I said it, but let me explain: in the second half of the novel, Jean Louise learns that her father is part of a Citizens’ Councils meeting in Maycomb, and she witnesses him in a meeting. And after seeing a local politician at the meeting give an atrociously racist speech, she grows horrified and confused when Atticus defends himself for going. On one hand, he explains that he uses it to know his opponents, and even speaks that everyone is entitled to his own opinions, which leads to Jean Louise looking at Atticus as less of a perfect person and more of a human being.

While I do like the idea they were going for, it could’ve been presented in a better light. Atticus is remembered throughout literature because he is the character that was so compassionate, so inspiring, so powerful, that he redefined what makes a character human. And to see him do something like that, even if it could’ve been for good intentions, made him seem a bit off.

The novel has more continuity errors that the publishers should’ve looked at. In ‘To Kill a Mockingbird’, Atticus was able to prove Tom Robinson’s innocence, but the jury still convicted him, and it ended up with Tom being killed trying to escape prison. In ‘Go Set a Watchman’ however, it’s stated that Tom was acquitted and that’s it.

Okay, I’ve vented off all my angry attitudes to the problems of this novel, so what is good about it. Honestly, everything else. ‘Go Set a Watchman’ does a fantastic job at characterizing Scout into an older young woman in the 1950’s. Instead of a tomboyish girl in Depression-era Alabama under Jim Crow, we see a tomboyish woman in post-WWII America in the midst of the sexual revolution and the Civil Rights movement. I really love how we still see the Scout in Jean Louise, but still see her as a more mature person. It’s very new and refreshing to read.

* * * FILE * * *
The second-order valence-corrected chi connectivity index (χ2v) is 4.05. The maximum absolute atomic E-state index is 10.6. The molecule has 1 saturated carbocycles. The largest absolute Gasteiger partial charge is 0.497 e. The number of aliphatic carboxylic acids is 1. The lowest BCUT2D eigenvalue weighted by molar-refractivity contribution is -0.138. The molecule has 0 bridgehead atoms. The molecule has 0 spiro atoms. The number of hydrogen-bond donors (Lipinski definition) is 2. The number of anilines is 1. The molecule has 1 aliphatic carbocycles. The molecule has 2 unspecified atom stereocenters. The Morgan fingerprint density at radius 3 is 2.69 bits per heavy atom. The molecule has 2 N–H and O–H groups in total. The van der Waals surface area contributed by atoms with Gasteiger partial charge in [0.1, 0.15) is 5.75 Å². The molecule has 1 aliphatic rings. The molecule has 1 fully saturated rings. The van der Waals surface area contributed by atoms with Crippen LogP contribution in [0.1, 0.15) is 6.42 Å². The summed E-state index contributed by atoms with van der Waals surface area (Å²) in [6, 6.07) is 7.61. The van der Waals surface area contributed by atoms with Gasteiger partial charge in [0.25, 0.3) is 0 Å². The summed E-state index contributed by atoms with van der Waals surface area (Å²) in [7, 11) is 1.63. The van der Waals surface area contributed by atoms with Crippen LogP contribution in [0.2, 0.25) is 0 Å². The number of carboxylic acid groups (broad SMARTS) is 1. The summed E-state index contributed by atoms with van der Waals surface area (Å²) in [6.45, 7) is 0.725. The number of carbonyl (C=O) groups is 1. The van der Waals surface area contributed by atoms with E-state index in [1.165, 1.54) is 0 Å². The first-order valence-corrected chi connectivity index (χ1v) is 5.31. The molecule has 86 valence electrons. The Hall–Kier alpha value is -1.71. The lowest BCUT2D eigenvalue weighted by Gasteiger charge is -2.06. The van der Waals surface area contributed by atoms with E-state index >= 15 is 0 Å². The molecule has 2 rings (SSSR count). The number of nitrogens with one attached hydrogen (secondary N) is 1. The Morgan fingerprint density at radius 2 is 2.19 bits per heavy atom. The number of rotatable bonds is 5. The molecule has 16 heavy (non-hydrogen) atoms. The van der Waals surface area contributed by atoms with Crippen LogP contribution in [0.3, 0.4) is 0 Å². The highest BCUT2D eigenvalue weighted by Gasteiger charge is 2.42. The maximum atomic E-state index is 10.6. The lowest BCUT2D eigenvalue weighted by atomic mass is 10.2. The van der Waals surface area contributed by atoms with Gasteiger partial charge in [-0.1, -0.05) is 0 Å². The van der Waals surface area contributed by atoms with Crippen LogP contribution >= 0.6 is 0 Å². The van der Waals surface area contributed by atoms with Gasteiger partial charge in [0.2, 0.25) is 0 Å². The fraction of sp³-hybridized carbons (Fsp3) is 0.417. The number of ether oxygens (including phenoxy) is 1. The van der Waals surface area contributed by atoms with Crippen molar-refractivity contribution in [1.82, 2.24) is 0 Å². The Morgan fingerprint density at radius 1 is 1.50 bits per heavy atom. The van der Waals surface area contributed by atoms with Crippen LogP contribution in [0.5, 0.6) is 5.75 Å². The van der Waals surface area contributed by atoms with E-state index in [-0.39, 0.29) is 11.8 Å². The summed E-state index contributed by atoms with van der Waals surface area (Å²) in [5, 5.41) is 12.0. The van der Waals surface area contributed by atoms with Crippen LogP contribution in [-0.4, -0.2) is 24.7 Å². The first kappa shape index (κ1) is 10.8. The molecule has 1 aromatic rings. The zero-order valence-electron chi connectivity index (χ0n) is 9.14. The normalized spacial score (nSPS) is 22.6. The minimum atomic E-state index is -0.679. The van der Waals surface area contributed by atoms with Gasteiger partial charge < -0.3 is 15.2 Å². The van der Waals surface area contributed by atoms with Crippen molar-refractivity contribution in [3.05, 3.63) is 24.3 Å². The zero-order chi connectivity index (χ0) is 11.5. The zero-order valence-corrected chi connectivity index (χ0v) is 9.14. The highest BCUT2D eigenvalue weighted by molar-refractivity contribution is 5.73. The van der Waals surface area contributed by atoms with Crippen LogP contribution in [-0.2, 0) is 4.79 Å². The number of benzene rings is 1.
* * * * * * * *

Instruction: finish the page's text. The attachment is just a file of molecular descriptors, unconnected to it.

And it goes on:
Probably my most favorite sections of the novel involve the flashbacks to her growing up. We watch Scout, Dill, and Jem transform into teenagers, and see them interact with others in school. We see Scout have her first kiss and think she’s pregnant, then accidentally become part of a prank (these situations make me barely breathe due to me laughing so hard XD). These flashbacks are nostalgic and probably the greatest parts of ‘Go Set a Watchman’. If the entire novel were like this, I would not be reviewing this book.